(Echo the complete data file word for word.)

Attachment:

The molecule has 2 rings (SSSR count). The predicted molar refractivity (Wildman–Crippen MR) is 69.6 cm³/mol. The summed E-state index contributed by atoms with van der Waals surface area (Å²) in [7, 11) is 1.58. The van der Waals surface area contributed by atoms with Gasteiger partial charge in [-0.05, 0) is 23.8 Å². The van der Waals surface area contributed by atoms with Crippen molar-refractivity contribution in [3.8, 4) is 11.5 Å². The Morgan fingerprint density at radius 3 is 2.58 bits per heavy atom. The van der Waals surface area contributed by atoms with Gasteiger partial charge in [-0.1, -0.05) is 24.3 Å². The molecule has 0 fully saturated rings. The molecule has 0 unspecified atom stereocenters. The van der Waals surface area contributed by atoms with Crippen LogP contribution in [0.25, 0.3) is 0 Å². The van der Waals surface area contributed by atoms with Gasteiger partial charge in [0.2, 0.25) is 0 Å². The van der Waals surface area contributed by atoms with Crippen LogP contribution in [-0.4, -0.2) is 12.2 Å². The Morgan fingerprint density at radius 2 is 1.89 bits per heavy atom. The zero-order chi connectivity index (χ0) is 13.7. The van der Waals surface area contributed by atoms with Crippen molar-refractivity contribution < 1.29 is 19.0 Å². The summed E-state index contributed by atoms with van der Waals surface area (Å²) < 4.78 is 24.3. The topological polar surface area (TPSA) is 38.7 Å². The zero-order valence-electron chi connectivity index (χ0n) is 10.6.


The molecule has 2 rings (SSSR count). The predicted molar refractivity (Wildman–Crippen MR) is 69.6 cm³/mol. The summed E-state index contributed by atoms with van der Waals surface area (Å²) in [7, 11) is 1.58. The van der Waals surface area contributed by atoms with Gasteiger partial charge in [-0.05, 0) is 23.8 Å². The van der Waals surface area contributed by atoms with Crippen molar-refractivity contribution in [3.8, 4) is 11.5 Å². The Morgan fingerprint density at radius 3 is 2.58 bits per heavy atom. The van der Waals surface area contributed by atoms with Gasteiger partial charge in [-0.1, -0.05) is 24.3 Å². The molecule has 0 fully saturated rings. The molecule has 0 unspecified atom stereocenters. The van der Waals surface area contributed by atoms with Crippen LogP contribution in [0.25, 0.3) is 0 Å². The van der Waals surface area contributed by atoms with Gasteiger partial charge in [0.2, 0.25) is 0 Å². The van der Waals surface area contributed by atoms with Crippen LogP contribution in [-0.4, -0.2) is 12.2 Å². The Morgan fingerprint density at radius 2 is 1.89 bits per heavy atom. The zero-order chi connectivity index (χ0) is 13.7. The van der Waals surface area contributed by atoms with Crippen molar-refractivity contribution < 1.29 is 19.0 Å². The summed E-state index contributed by atoms with van der Waals surface area (Å²) < 4.78 is 24.3. The topological polar surface area (TPSA) is 38.7 Å². The zero-order valence-electron chi connectivity index (χ0n) is 10.6.